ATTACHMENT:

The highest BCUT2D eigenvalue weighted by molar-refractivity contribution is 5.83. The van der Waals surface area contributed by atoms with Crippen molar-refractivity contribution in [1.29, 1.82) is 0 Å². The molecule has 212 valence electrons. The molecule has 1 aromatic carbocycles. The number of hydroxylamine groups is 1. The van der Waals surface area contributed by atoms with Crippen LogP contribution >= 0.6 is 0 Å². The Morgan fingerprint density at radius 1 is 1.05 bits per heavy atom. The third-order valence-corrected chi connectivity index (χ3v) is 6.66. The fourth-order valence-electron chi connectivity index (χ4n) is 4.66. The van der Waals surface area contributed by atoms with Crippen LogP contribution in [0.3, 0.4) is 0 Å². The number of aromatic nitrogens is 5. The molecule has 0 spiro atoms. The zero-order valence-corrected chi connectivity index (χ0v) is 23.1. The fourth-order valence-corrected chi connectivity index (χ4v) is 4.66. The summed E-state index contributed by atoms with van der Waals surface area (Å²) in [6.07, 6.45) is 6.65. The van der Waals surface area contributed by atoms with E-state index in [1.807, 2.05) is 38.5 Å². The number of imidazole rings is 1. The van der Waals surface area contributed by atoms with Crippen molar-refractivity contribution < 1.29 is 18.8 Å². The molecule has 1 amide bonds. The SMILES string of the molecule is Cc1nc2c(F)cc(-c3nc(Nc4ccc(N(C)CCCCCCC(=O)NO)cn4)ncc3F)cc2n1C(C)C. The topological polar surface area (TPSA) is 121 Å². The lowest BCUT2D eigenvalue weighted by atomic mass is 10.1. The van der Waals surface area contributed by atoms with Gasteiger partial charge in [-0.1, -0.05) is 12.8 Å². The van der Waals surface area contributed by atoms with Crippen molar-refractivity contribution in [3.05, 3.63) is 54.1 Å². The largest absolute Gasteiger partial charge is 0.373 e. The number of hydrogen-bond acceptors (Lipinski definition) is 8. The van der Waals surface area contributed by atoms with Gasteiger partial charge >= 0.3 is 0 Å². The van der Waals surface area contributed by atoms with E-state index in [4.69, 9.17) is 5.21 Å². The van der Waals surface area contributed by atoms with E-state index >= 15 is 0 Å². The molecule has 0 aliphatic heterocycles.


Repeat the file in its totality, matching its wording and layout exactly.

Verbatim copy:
The highest BCUT2D eigenvalue weighted by molar-refractivity contribution is 5.83. The van der Waals surface area contributed by atoms with Crippen molar-refractivity contribution in [1.29, 1.82) is 0 Å². The molecule has 212 valence electrons. The molecule has 1 aromatic carbocycles. The number of hydroxylamine groups is 1. The van der Waals surface area contributed by atoms with Crippen LogP contribution >= 0.6 is 0 Å². The Morgan fingerprint density at radius 1 is 1.05 bits per heavy atom. The third-order valence-corrected chi connectivity index (χ3v) is 6.66. The fourth-order valence-electron chi connectivity index (χ4n) is 4.66. The van der Waals surface area contributed by atoms with Crippen LogP contribution in [0.3, 0.4) is 0 Å². The number of aromatic nitrogens is 5. The molecule has 0 spiro atoms. The zero-order valence-corrected chi connectivity index (χ0v) is 23.1. The fourth-order valence-corrected chi connectivity index (χ4v) is 4.66. The summed E-state index contributed by atoms with van der Waals surface area (Å²) in [6.07, 6.45) is 6.65. The van der Waals surface area contributed by atoms with E-state index in [1.807, 2.05) is 38.5 Å². The number of imidazole rings is 1. The van der Waals surface area contributed by atoms with Crippen molar-refractivity contribution < 1.29 is 18.8 Å². The molecule has 1 amide bonds. The SMILES string of the molecule is Cc1nc2c(F)cc(-c3nc(Nc4ccc(N(C)CCCCCCC(=O)NO)cn4)ncc3F)cc2n1C(C)C. The topological polar surface area (TPSA) is 121 Å². The lowest BCUT2D eigenvalue weighted by atomic mass is 10.1. The van der Waals surface area contributed by atoms with Gasteiger partial charge in [-0.1, -0.05) is 12.8 Å². The van der Waals surface area contributed by atoms with Crippen molar-refractivity contribution in [3.05, 3.63) is 54.1 Å². The largest absolute Gasteiger partial charge is 0.373 e. The number of hydrogen-bond acceptors (Lipinski definition) is 8. The van der Waals surface area contributed by atoms with Gasteiger partial charge >= 0.3 is 0 Å². The van der Waals surface area contributed by atoms with E-state index in [4.69, 9.17) is 5.21 Å². The van der Waals surface area contributed by atoms with E-state index >= 15 is 0 Å². The molecule has 0 aliphatic heterocycles.